Inflation and Stock Prices
Inflation in the developed and the emerging world is rising. At the same time the 12-month-forward price/earnings ratio on the S&P 500® currently stands at a near 14-year low, reflecting in part increasing uncertainty about the future path of inflation and corporate earnings.
This article briefly examines the relationship between inflation and stock prices. We make several observations:
1. There are multiple definitions of inflation, making it difficult to measure.
2. It is useful for investors to distinguish between the absolute level of inflation, the trend of inflation, inflation uncertainty, and inflation volatility. In many cases, the acceleration of inflation is associated with rising inflation uncertainty.
3. Another useful distinction is between anticipated inflation and unanticipated inflation. Historically in the United States, both a high level of anticipated inflation (over 5% per annum) and increasing inflation uncertainty have been associated with declining price/earnings ratios.
4. Stocks appear to be an imperfect inflation hedge in the short and medium term, and are much better hedges in the long term than the short term.
5. In theory stocks should be inflation neutral, with only unanticipated inflation negatively impacting stock prices. However, for stocks to be inflation neutral, companies must be able to pass on cost increases, and future nominal free cash flows must be equal to real cash flows multiplied by the inflation rate. As well, investors must discount those cash flows at the same real interest rate used before the onset of inflation.
6. Empirically, in the US, price-earnings ratios tend to fall when inflation accelerates, a phenomenon that has puzzled finance academics. There is vast academic literature on inflation and stock prices and multiple theories as to why price-earnings ratios fall when inflation rises.
David Fuller's view The biggest risk for equities from rising inflationary expectations is higher short-term and also long-term interest rates. Short-term interest rates would go up because central banks tighten monetary conditions to combat inflation. Long-term rates rise because bond investors demand higher yields to maintain a real (inflation-adjusted) rate of return commensurate with risk.
Companies have proved adept at adjusting to difficult economic conditions over the last two years, mainly by slashing overheads, but inflation distorts the normal business practices in a number of ways and affects some corporate sectors much more than others.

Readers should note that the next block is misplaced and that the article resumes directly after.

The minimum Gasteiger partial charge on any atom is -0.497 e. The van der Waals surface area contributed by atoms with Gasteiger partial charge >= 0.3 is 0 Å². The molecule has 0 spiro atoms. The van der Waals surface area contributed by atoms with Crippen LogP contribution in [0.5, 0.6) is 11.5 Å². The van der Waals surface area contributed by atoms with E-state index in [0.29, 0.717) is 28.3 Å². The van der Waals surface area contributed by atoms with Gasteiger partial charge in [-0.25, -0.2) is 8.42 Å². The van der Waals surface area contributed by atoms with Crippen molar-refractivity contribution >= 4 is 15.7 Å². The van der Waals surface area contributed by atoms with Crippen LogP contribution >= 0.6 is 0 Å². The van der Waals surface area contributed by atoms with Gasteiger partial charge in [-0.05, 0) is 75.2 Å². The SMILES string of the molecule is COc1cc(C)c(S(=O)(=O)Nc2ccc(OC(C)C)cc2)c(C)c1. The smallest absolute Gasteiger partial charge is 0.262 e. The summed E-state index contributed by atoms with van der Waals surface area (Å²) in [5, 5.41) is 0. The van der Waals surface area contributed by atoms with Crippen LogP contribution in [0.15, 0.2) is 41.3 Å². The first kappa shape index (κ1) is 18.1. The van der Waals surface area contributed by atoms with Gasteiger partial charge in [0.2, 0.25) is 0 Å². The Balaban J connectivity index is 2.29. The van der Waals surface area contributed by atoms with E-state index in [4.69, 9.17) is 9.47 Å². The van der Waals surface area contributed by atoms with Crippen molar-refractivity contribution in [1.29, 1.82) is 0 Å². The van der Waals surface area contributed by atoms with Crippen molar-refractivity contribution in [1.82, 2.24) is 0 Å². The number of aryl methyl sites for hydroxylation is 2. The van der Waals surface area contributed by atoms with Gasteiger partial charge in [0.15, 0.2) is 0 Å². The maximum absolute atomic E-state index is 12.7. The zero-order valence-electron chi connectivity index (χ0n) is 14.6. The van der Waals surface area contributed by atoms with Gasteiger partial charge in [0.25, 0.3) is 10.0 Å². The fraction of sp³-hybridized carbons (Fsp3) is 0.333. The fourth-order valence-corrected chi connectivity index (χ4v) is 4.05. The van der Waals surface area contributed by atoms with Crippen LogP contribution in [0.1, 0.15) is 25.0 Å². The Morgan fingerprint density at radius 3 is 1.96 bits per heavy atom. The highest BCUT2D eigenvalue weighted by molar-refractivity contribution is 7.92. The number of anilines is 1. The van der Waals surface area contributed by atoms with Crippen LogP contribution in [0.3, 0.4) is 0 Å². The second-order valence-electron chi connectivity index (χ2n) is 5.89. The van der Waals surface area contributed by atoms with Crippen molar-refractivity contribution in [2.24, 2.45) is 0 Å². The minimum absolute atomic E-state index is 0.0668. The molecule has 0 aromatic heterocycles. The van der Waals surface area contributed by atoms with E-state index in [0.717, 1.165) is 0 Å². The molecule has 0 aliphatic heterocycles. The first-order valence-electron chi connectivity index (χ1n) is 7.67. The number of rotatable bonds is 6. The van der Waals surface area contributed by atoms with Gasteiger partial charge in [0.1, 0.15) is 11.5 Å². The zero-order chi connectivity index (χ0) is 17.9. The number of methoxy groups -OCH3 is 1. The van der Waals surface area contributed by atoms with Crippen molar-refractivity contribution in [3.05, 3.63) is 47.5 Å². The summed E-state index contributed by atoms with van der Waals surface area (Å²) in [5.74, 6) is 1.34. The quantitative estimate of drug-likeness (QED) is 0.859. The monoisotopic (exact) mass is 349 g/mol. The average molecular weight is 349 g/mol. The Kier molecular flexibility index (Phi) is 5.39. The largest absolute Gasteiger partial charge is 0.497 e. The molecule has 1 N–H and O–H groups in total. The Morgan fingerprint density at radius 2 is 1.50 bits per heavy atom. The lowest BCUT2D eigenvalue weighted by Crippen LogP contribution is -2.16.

For instance, manufacturers are among the first hit as the cost of energy, metals and other industrial commodities rises. They may switch from just-in-time purchases to stockpiling resources, which exacerbates the rise in commodity prices. Also, they cannot be sure of passing on increased costs to their customers, who may reduce orders. The net result is increased overheads and less revenue.
Wage inflation, which we are unlikely to see in OECD countries anytime soon, is particularly destructive for companies with large labour forces. Unions will counter any effort to prevent inflation-adjusted salary increases with demands for earlier retirement and expensive pension and other entitlement schemes. This helped to undermine the US automobile industry in the 1970s and 1980s, and is a major contributor to Greece's deficit crisis today.
Commodity producing companies are among the beneficiaries of inflation, at least until recession sets in. Similarly, utilities have some protection against inflation because they can pass price increases onto customers. Asset-rich companies may benefit, not least if land prices are revalued upwards.
Overall, companies may be tempted to engage in more speculative activities to counter the negative effects of inflation or to profit from upward pressure on prices. This may not be in their best interests. My observation has been that equities often benefit in the earlier stages of an inflationary cycle but suffer in its latter phases.